Big population: More people cram in to the 900-acre site than the entire population of Wigan for the three-day festival and they will all be sharing 5,487 toilets

In line: Sunshine even broke through the clouds over Worthy Farm in Somerset as festival goers trudged miles with rucksacks, tents and sleeping bags to reach the campsites

The Jagger Off, arranged by two Rolling Stones fans to celebrate the band’s first appearance at the festival, saw crowds of people mimic Sir Mick’s trademark dance moves.
It was held near the Pyramid Stage, where the band will perform their headline set on Saturday night, under the watchful eye of a giant metal phoenix that is perching on top of the structure this year.
A sound system played classic Stones songs including Brown Sugar and Start It Up to about 400 fans. Organiser James Duke-Evans, 33, from south London, said: ‘It’s gone fantastically well.

Poshing it up: This year 'glamping' is more popular than ever with hundreds of wig-wams, bell tents and yurts available for those that can afford them.

‘When it got dreamed up late at night we thought it would be funny if 100 people turned up, but 3,500 joined the Facebook group in the end.
‘People like to get involved in something that’s not scripted and programmed. I’ve been told some people were looking forward to this more than the festival itself. And quite frankly - do you really want to live in a world where things like this don’t happen?’.

Colourful: This aerial view of the vast city of tents which has sprung up at the Glastonbury Festival in Somerset shows colour-coded sections of the site

Sir Mick is expected to be on the festival site over the weekend, and is staying nearby with his family.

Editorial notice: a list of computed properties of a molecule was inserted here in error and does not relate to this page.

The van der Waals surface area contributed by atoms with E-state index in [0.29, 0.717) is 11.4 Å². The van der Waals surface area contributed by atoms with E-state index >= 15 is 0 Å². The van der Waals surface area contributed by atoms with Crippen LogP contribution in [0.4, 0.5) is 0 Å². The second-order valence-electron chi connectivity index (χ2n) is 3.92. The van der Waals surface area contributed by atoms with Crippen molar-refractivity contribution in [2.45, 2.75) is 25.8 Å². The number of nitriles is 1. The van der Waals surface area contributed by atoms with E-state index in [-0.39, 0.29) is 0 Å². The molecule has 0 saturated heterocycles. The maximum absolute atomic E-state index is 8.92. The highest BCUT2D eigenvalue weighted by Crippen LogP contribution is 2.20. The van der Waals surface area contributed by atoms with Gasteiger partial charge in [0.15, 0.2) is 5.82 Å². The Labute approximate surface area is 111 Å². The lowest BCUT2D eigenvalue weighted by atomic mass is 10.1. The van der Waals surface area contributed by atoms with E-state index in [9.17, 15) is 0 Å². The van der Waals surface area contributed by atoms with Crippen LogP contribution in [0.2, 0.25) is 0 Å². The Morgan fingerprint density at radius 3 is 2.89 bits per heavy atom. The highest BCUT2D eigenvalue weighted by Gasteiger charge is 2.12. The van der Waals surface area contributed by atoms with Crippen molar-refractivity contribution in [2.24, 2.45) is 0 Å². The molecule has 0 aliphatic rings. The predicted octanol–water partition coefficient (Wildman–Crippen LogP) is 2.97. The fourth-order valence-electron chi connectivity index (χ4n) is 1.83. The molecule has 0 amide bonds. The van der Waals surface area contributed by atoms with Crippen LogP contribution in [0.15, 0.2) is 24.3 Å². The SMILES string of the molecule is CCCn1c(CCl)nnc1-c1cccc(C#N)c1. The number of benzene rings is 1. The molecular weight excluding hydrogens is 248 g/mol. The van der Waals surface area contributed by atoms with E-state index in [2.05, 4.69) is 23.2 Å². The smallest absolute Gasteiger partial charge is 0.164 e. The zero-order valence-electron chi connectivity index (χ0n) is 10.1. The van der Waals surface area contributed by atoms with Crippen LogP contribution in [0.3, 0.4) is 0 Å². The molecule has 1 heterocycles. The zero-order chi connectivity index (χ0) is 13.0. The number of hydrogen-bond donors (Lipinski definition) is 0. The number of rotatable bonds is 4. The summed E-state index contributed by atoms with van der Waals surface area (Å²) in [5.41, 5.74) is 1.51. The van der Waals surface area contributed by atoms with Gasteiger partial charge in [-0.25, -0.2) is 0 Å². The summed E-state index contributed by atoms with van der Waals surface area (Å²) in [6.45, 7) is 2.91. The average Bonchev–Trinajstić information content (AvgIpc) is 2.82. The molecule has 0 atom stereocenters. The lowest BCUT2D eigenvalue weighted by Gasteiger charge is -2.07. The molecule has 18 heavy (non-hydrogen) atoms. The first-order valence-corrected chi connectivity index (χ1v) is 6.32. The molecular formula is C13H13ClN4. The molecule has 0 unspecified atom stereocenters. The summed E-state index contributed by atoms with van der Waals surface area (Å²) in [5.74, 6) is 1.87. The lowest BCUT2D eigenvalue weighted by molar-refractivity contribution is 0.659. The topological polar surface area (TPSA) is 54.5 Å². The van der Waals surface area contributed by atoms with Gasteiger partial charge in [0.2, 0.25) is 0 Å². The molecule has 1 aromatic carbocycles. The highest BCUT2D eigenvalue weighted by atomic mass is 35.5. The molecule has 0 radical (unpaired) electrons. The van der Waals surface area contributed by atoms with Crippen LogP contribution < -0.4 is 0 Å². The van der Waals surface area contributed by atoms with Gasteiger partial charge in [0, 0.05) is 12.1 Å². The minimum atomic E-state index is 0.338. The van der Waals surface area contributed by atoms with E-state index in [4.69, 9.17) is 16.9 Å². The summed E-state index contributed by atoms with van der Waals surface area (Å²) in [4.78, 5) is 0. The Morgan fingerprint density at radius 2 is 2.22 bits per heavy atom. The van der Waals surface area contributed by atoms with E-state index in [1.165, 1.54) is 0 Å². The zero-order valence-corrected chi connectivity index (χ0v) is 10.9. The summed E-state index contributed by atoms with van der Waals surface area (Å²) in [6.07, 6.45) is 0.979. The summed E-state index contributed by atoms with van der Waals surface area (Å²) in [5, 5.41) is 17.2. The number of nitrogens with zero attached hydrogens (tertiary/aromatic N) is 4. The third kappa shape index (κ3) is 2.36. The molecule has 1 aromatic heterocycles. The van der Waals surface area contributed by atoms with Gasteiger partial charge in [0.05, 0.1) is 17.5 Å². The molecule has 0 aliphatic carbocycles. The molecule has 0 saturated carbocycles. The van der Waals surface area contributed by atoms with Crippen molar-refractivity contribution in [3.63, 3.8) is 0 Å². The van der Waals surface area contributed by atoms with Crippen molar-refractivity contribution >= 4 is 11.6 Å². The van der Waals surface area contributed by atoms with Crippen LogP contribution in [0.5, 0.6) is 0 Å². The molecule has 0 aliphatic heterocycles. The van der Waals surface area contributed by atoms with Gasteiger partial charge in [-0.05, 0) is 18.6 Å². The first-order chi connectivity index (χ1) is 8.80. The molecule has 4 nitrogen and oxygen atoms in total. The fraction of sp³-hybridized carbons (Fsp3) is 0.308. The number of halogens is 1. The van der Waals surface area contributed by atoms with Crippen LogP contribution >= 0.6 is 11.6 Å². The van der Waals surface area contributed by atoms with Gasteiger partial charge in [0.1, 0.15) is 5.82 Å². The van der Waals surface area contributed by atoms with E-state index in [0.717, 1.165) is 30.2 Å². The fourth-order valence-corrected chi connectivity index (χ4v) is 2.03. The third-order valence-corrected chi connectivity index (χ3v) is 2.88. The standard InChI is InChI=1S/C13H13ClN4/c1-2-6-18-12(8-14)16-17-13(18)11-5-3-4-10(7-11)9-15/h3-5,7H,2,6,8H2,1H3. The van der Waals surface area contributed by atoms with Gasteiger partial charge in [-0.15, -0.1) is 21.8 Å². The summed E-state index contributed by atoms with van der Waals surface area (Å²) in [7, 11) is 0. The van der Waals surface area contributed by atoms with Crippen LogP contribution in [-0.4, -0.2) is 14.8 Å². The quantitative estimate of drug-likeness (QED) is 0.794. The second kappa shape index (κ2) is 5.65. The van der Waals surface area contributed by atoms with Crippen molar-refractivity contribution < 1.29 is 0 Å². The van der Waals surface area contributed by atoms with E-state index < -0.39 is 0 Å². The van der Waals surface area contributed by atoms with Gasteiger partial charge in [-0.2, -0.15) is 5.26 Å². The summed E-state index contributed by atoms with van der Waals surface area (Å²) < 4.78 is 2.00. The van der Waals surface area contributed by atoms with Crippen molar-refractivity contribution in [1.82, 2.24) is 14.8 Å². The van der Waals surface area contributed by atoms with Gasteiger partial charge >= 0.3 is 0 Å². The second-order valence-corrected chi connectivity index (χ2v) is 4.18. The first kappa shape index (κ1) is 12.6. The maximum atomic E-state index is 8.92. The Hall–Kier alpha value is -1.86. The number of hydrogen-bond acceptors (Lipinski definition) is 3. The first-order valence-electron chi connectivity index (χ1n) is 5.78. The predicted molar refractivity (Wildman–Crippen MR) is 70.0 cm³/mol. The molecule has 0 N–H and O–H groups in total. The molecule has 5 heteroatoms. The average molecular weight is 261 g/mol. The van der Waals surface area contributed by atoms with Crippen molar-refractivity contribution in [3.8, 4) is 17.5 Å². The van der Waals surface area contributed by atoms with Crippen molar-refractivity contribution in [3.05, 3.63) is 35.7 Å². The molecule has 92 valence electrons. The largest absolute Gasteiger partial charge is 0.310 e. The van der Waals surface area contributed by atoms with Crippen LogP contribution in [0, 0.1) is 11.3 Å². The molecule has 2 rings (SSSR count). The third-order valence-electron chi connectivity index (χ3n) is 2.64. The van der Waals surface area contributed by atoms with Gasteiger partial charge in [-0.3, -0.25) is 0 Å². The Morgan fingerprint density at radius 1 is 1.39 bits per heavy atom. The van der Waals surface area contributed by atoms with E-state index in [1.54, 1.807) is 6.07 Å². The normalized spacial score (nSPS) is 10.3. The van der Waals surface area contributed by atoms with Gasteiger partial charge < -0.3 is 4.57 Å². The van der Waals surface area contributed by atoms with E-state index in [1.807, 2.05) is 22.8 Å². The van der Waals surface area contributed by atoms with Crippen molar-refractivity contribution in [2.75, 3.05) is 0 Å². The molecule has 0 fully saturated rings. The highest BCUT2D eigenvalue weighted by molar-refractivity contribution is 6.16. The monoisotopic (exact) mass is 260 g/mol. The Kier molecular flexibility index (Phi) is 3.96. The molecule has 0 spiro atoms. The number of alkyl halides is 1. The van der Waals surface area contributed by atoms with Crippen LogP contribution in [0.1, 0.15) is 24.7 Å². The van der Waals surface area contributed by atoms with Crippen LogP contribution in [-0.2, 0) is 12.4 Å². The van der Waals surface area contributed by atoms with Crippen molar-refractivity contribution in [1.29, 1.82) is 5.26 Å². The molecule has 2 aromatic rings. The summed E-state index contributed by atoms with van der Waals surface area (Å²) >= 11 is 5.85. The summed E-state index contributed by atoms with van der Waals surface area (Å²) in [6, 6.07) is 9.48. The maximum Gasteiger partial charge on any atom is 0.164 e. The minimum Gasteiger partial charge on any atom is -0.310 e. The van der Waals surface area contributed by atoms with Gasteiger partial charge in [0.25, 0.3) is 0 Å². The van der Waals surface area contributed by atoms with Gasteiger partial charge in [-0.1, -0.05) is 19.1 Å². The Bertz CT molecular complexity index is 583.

There is a chance he might even stumble upon the second ‘Jagger Off’, at the silent disco held in the early hours of Saturday morning.
‘I would imagine it’s on Jagger’s radar. I don’t think he can avoid it,’ said Mr Duke-Evans. ‘It’s a tribute to him. We’ve watched him for years and I hope he’ll be able to watch us if he sees the footage from today.’

Blue, grey, orange and blue: Some 135,000 ticket holders have been making their way on to the site at Worthy Farm, since the festival flung open its doors

Many of those performing the moves, which including the ‘finger waggle’ and ‘squeezing through a narrow doorway’, wore Jagger masks as a tribute to their musical hero.
Mark Forrest, 30, from Hackney, east London, had bought masks for all of his friends. He said: ‘It’s an excellent idea to start off the weekend by dancing to the Rolling Stones. I can’t wait to see them on Saturday and I’m really excited to see what the phoenix does.’

Doing it in style: 'Glamping' at the festival has become popular for those who want the live music experience without the troubles of basic camping